I got 2^256 problems, but a fee ain't one

We should clarify what we are trying to accomplish with the fee because that will drive the tradeoff decisions made. Charging a fee to provide short term operating cash flow (which likely means sacrificing user growth) will look different from creating a structure to maximize the long term value.

IE: Charging 30% with a transaction growth rate of 100%/yr will produce a smaller net present value than charging 0% in year 1-10, and 30% from year 10 onward with a transaction growth rate of 300%/yr.

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Great topic and discussion. I’m generally in favor of no fees, largely for the reasons outlined in OP. I see the revenue stream argument as well.

Let’s talk about this at Core Dev call on Monday: https://github.com/status-im/pm/issues/11

PS Speaking of sticker revenue and Line, I passed by a Line Friend event in Taipei, here’s what this looks like. What would the equivalent look like in a few years for Status? To what extent could it be community driven and profitable to token holders? DS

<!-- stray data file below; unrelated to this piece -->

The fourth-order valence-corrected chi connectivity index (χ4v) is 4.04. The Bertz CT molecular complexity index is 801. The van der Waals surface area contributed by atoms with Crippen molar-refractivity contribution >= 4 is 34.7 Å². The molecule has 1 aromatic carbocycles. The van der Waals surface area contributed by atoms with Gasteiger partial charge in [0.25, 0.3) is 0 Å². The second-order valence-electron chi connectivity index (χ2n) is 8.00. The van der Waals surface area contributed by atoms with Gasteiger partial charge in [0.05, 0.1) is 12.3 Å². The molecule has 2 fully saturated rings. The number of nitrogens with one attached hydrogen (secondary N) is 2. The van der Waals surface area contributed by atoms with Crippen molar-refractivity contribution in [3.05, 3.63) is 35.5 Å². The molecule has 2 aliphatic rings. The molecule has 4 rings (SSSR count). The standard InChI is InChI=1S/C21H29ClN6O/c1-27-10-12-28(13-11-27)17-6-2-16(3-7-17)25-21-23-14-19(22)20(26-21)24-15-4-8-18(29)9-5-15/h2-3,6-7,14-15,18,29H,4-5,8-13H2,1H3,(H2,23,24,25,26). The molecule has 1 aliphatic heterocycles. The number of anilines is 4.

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Adding utility to SNT is a crucial target. The sticker market is perfect for that. I’d focus on making transacting in SNT as fun as possible and derive the design choices based on this ‘fun principle’. Ideally, the users of Status will love the stickers as much as transacting with SNT. How other platforms structure sticker markets, should not be the benchmark. The benchmark should be the joy which the users will experience while transacting on the Status platform. The fee should be structured to incentivise both the creators of the stickers and their users. While of course, it is essential to make the right design choices upfront, the fee structure may change over time, especially when a change brings satisfaction to all parties involved. With the vast Status Treasury, burning or recycling and the percentages taken or not taken do not matter much at this stage. From an economic standpoint, the number one concern should be to maximise the number of SNT transactions for the utility of SNT to unfold. In the long run, the volume of the SNT transactions is the key lever of the sustainability of Status.